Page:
The company set up to measure audiences for BBC and independent radio has pledged to continue with its new system of audience measurement - even though it has apparently mislaid about one million listeners each from Radios 1, 2, 3 and 4.
The slump occurred when Radio Joint Audience Research (Rajar) changed its methodology toward the end of last year.
Instead of asking 50,000 representative listeners to write by hand the names of the stations they listened to in the previous week in "listening diaries", it introduced lists of stickers pre-printed with station names.
The move was aimed at simplifying the diaries following the increase in radio stations. But it had a different effect. Unpublished results from Quarter Four - 18 September to 17 December, when the methodology was first used - are understood to show Radios 1, 2, 3 and 4 to have lost one million weekly listeners each.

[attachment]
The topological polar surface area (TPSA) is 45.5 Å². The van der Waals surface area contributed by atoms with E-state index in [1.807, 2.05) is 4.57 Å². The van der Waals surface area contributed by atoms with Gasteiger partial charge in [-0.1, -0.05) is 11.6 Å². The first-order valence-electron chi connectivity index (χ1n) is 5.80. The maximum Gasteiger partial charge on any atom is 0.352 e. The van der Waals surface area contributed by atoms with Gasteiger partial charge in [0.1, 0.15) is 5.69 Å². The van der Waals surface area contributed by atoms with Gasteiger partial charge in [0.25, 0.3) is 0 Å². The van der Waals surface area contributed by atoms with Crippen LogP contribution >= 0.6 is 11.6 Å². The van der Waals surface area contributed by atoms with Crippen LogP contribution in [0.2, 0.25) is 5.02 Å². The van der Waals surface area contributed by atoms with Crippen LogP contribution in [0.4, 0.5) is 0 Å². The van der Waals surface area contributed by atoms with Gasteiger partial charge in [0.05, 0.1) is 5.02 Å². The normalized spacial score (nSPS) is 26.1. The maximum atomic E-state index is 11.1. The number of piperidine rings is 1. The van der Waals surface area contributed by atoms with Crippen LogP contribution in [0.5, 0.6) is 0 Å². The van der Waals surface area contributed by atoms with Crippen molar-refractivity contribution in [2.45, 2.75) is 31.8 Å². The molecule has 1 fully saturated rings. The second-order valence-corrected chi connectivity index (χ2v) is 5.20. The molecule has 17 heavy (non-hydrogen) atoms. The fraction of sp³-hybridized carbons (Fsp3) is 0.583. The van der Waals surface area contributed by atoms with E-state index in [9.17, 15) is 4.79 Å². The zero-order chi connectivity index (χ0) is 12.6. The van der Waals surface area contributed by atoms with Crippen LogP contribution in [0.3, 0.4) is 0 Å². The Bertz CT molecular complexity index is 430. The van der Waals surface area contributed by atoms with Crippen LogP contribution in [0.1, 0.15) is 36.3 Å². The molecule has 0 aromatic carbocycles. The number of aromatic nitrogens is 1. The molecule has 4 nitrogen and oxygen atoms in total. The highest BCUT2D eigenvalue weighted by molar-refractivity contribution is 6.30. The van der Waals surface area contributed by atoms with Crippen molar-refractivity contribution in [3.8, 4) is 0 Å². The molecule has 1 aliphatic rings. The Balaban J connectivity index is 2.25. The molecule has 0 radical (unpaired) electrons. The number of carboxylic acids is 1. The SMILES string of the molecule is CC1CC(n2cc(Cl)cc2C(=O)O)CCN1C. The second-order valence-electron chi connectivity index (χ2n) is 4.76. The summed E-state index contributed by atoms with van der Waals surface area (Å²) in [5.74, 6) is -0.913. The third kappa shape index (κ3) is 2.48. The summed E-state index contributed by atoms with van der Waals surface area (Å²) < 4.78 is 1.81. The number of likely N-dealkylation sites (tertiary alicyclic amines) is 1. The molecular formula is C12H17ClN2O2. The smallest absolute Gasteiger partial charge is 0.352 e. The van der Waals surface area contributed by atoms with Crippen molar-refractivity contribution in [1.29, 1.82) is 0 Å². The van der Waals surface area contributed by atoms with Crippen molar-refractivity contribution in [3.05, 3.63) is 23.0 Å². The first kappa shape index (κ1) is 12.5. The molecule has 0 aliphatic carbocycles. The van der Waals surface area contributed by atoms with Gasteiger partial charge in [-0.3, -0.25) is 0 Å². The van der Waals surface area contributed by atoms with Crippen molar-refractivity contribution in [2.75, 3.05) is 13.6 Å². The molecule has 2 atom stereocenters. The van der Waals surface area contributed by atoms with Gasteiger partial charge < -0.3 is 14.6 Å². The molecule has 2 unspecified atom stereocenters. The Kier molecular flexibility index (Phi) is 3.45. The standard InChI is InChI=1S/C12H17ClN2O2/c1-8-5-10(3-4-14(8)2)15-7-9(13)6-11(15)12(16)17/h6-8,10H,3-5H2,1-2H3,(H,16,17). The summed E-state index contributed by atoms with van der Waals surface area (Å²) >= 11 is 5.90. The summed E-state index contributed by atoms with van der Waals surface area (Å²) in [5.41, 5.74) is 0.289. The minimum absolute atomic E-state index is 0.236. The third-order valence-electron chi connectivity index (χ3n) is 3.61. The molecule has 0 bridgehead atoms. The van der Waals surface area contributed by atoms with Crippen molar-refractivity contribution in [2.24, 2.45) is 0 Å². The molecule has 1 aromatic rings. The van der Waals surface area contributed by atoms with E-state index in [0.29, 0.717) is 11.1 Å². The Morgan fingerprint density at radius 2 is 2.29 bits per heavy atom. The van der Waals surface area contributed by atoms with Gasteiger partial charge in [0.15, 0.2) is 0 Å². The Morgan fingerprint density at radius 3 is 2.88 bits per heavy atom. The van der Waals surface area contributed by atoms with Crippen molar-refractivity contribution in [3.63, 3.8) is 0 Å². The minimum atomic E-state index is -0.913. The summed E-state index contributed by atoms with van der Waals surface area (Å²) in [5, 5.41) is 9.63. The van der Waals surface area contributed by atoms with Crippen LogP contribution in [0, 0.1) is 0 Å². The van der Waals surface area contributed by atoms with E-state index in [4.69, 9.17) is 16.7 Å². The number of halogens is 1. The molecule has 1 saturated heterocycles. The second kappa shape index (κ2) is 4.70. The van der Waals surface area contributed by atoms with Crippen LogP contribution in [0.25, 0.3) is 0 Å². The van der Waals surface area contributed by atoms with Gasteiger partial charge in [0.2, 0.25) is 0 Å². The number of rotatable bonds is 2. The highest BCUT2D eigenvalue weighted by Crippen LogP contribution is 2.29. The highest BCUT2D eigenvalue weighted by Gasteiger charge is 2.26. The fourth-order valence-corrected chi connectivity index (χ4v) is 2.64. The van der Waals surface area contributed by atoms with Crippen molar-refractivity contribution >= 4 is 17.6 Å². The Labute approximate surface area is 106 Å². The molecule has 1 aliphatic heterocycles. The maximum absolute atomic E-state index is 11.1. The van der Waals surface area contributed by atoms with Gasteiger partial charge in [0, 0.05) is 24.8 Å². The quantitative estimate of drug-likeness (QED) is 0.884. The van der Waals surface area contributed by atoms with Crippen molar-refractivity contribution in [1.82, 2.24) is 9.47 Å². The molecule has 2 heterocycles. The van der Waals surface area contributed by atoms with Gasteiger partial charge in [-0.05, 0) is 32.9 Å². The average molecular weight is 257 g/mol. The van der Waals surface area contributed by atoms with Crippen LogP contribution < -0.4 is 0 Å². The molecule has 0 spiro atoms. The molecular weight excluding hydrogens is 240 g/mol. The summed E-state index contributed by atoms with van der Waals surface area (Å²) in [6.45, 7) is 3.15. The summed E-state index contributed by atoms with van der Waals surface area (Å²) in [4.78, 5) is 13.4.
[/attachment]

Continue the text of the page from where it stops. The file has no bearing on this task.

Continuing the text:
This would amount to an 8 per cent drop from the previous quarter for Radio 1; 12 per cent for Radio 2, 38 per cent for Radio 3, and 11 per cent for Radio 4. Curiously, Radio 5 was barely affected and retains almost all its 4.8 million audience.
Drastic falls also occurred in the commercial sector. Virgin, Classic FM and Talk Radio are said to have "lost" about 700,000 listeners each - a 19 per cent drop for Virgin, 18 per cent for Classic FM and 30 per cent for Talk Radio. Rajar admits the slump is due to the new system. A statement said: "A key problem has been isolated as a failure by respondents to stick in sufficient labels."
The problem is that the new system apparently fails to acknowledge listeners who tune in only briefly to stations or listen involuntarily. But it has infuriated the radio industry, which relies on audience figures to pull in advertising. Radio 1 even threatened to pull out of Rajar. But, despite pressure to revert to the old system, Rajar refuses to change.Reuse content